Ericsson, Nokia, Samsung Witness 2023 Revenue Slump to Mark 5G Era’s First Record Low Year

  • Ericsson, Nokia and Samsung reported a slump in 2023 revenue after hitting a peak in 2022.
  • Operators worldwide have been judicious in their spending and inventory management.
  • Uncertainty remains as the industry shows no immediate signs of revival in 2024.

Ericsson, Nokia and Samsung each announced a drop in overall 2023 sales in their earnings calls, citing macroeconomic challenges and a shrinking mobile network infrastructure market, as well as lower spending by operators, particularly in North America.

India was a silver lining for the Nordic vendors, as the unprecedentedly quick rollouts boosted their overall numbers. However, there was a slowdown among Indian operators during Q4 2023, as they plan to normalize their investments in 2024 following a capex-intensive 2023.

In 2023, suppliers made significant strategic decisions to reduce losses caused by external factors and transfer attention back to their core capabilities and cash-generating business sectors.

For the year 2023, Ericsson generated nearly $24.8 billion in revenue while its Finnish counterpart Nokia generated $24.1 billion in revenue. Samsung’s network division sales stood at $2.9 billion. Due to the changes in the business mix, its margin remained deflated.


  • Early adopters of 5G technology saw decreased sales, leading to a reported decline in revenue for Ericsson. MNOs in these areas continued to digest inventory and remained cautious with their spending.
  • Ericsson maintained its leadership in 5G Standalone deployments. Meanwhile, its cloud and network services business revenue remained unchanged YoY as the increase was offset in part by the decreased managed service revenues because of descoping and contract exits.

Enterprise Wireless Solutions (Cradlepoint) and the newly acquired Global Communication Platform Vonage helped drive growth in the enterprise category. Ericsson’s expansion into Enterprises will continue as it has made investments toward the development of the Global Networks Platform for Network APIs, which is viewed as a critical component in opening new revenue streams for customers.

Two charts showing Ericsson's Revenue by Segment & Region, 2022 vs 2023


  • Nokia’s Mobile Network business had aimed for a resilient performance in 2023, despite the uncertain and challenging conditions in the worldwide RAN market. By the end of 2023, gross margin had improved significantly due to a shift in product mix towards software.
  • Nokia’s Cloud and Network Services business’ net sales were flat for the year but operating profit and margin improved due to digital asset sales and hedging. Nokia ranked second behind Ericsson in terms of the number of 5G Standalone core deployments.
  • The Network Infrastructure segment too saw revenue declines due to macroeconomic uncertainty and client inventory digestion. There was an increase in order intake in Q4 2023, which will be critical going into 2024. The performance of fixed, IP, and submarine networks deteriorated in 2023, while optical networks experienced small single-digit gains. Nokia anticipates some relief in H2 2024.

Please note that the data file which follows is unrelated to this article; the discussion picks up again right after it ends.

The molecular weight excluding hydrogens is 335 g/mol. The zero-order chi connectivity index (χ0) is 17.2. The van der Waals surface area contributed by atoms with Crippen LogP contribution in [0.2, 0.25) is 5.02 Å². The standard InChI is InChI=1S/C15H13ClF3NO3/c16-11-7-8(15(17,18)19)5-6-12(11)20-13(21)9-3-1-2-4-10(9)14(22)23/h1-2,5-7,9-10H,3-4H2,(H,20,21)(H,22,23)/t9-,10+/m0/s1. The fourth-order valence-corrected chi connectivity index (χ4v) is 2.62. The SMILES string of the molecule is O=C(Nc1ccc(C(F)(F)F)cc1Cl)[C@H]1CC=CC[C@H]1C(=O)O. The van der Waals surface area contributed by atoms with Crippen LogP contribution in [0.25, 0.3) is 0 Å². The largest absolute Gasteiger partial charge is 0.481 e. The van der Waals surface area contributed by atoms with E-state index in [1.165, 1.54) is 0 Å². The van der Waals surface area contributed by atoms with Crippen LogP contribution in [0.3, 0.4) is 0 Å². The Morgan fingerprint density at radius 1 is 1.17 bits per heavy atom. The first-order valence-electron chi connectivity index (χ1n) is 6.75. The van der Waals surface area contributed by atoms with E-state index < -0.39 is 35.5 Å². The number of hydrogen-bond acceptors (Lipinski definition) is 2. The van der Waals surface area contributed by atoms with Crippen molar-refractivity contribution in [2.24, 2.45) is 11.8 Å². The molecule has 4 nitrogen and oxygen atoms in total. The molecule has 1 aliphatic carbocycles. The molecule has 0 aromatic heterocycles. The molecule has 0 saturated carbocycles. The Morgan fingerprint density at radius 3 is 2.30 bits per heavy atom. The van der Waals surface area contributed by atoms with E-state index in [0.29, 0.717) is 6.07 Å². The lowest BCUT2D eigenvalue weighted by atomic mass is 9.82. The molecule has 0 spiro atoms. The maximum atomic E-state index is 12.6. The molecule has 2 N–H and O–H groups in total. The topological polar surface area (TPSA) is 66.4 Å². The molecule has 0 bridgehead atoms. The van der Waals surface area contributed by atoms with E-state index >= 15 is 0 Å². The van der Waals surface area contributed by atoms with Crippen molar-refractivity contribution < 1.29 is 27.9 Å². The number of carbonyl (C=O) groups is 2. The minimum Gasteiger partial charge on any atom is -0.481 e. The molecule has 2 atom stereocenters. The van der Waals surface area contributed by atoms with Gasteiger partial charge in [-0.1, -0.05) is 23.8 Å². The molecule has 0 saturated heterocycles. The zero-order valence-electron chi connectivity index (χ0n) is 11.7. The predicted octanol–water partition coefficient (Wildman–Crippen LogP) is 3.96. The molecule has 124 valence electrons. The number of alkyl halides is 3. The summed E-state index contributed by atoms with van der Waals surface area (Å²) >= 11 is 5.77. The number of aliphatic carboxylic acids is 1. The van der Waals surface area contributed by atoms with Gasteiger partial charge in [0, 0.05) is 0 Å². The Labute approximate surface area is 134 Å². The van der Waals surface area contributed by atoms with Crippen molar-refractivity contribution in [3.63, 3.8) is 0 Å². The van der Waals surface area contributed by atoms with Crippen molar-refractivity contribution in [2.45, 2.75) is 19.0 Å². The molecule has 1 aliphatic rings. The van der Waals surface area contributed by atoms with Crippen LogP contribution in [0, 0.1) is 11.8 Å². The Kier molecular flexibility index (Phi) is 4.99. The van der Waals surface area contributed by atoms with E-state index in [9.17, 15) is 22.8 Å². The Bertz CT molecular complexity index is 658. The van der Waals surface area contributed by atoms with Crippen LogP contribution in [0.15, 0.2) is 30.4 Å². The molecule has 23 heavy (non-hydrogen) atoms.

• In 2023, revenue from enterprise customers increased by about 15% to $2.46 billion, with 151 new clients joining. Momentum in private networks continued with Nokia catering to more than 710 private wireless clients.

Two charts showing Nokia's Revenue by Segment & Region, 2022 vs 2023


  • In 2023, the South Korean technological leader reported $2.9 billion in revenue, down from $4.2 billion a year ago.
  • Samsung saw similar consequences as its Nordic peers, but it remains optimistic about landing key deals for vRAN and Open RAN networks in 2024. Samsung has been a big player in this area with a few greenfield and brownfield deployments in North America and Japan.

Key Takeaways

2023 was a challenging year for network equipment makers. Operators around the world are exercising extreme prudence and judiciousness when it comes to network expenditure.

The industry also saw a big event at the end of the year, with Ericsson signing a $14 billion deal with AT&T to become the provider of its Open RAN-compliant equipment, effectively reducing Nokia’s market share in the NAM region.

Suppliers are certain that demand will rise and market spending will stabilize as a result of capacity requirements, emerging use-cases, more data traffic, and the integration of more mid-band radios, but the timeline remains uncertain.

Operators and manufacturers are also putting a lot of effort toward enabling 5G Standalone, incorporating Open architecture into their network infrastructure, and monetizing 5G services. Tier-1 MNOs in several countries have risen to prominence as 5G FWA has grown in popularity, but they are yet to capitalize on URLLC or mMTC use cases.

Another significant aspect that has been identified as critical in effectively monetizing 5G networks is the ability to provide users with premium access while also improving their experience through network slicing and enhanced UE Route Selection Policy. However, these are actionable items for the future that will provide results in the long run.

The short-term gains will come from efficient cost reductions and relevant automation that can standardize operations to make them more efficient, continued investments in and divestitures from core competencies, and attempts to capture any new emerging markets that may open as a result of geopolitical sanctions on Chinese vendors.

On the other hand, operators will undoubtedly play a critical role in recovering the RAN market. However, these operators currently show no signs of an early revival in their market forecasts as they wait for the ecosystem to further develop before deploying their infrastructure.

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